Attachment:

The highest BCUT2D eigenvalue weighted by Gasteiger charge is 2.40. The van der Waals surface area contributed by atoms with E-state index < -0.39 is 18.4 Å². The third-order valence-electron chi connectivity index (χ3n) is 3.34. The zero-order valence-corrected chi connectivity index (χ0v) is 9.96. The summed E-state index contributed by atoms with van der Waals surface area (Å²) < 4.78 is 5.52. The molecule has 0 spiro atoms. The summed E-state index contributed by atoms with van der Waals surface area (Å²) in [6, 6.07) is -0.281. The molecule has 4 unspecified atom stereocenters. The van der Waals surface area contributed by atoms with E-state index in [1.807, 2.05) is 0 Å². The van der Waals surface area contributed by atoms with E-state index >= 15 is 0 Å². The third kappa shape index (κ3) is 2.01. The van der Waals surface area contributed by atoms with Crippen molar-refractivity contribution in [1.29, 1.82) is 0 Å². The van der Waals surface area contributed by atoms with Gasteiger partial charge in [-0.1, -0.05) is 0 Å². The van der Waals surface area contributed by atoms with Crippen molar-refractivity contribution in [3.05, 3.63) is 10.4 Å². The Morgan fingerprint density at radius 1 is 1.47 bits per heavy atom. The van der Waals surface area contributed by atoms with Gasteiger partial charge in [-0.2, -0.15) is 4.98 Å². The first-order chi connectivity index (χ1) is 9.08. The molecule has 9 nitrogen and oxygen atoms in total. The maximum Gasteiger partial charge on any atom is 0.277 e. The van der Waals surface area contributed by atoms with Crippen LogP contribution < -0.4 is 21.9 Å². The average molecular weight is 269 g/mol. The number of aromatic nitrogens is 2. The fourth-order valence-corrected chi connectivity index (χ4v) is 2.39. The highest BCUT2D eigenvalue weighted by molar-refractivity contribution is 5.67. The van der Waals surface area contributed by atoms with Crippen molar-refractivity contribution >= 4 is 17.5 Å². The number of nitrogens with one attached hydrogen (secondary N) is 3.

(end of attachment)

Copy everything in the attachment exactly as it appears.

The highest BCUT2D eigenvalue weighted by Gasteiger charge is 2.40. The van der Waals surface area contributed by atoms with E-state index < -0.39 is 18.4 Å². The third-order valence-electron chi connectivity index (χ3n) is 3.34. The zero-order valence-corrected chi connectivity index (χ0v) is 9.96. The summed E-state index contributed by atoms with van der Waals surface area (Å²) < 4.78 is 5.52. The molecule has 0 spiro atoms. The summed E-state index contributed by atoms with van der Waals surface area (Å²) in [6, 6.07) is -0.281. The molecule has 4 unspecified atom stereocenters. The van der Waals surface area contributed by atoms with E-state index in [1.807, 2.05) is 0 Å². The van der Waals surface area contributed by atoms with E-state index >= 15 is 0 Å². The third kappa shape index (κ3) is 2.01. The van der Waals surface area contributed by atoms with Crippen molar-refractivity contribution in [1.29, 1.82) is 0 Å². The van der Waals surface area contributed by atoms with Gasteiger partial charge in [-0.1, -0.05) is 0 Å². The van der Waals surface area contributed by atoms with Crippen molar-refractivity contribution in [3.05, 3.63) is 10.4 Å². The Morgan fingerprint density at radius 1 is 1.47 bits per heavy atom. The van der Waals surface area contributed by atoms with Gasteiger partial charge in [-0.2, -0.15) is 4.98 Å². The first-order chi connectivity index (χ1) is 9.08. The molecule has 9 nitrogen and oxygen atoms in total. The maximum Gasteiger partial charge on any atom is 0.277 e. The van der Waals surface area contributed by atoms with Crippen LogP contribution < -0.4 is 21.9 Å². The average molecular weight is 269 g/mol. The number of aromatic nitrogens is 2. The fourth-order valence-corrected chi connectivity index (χ4v) is 2.39. The highest BCUT2D eigenvalue weighted by molar-refractivity contribution is 5.67. The van der Waals surface area contributed by atoms with Crippen molar-refractivity contribution >= 4 is 17.5 Å². The number of nitrogens with one attached hydrogen (secondary N) is 3.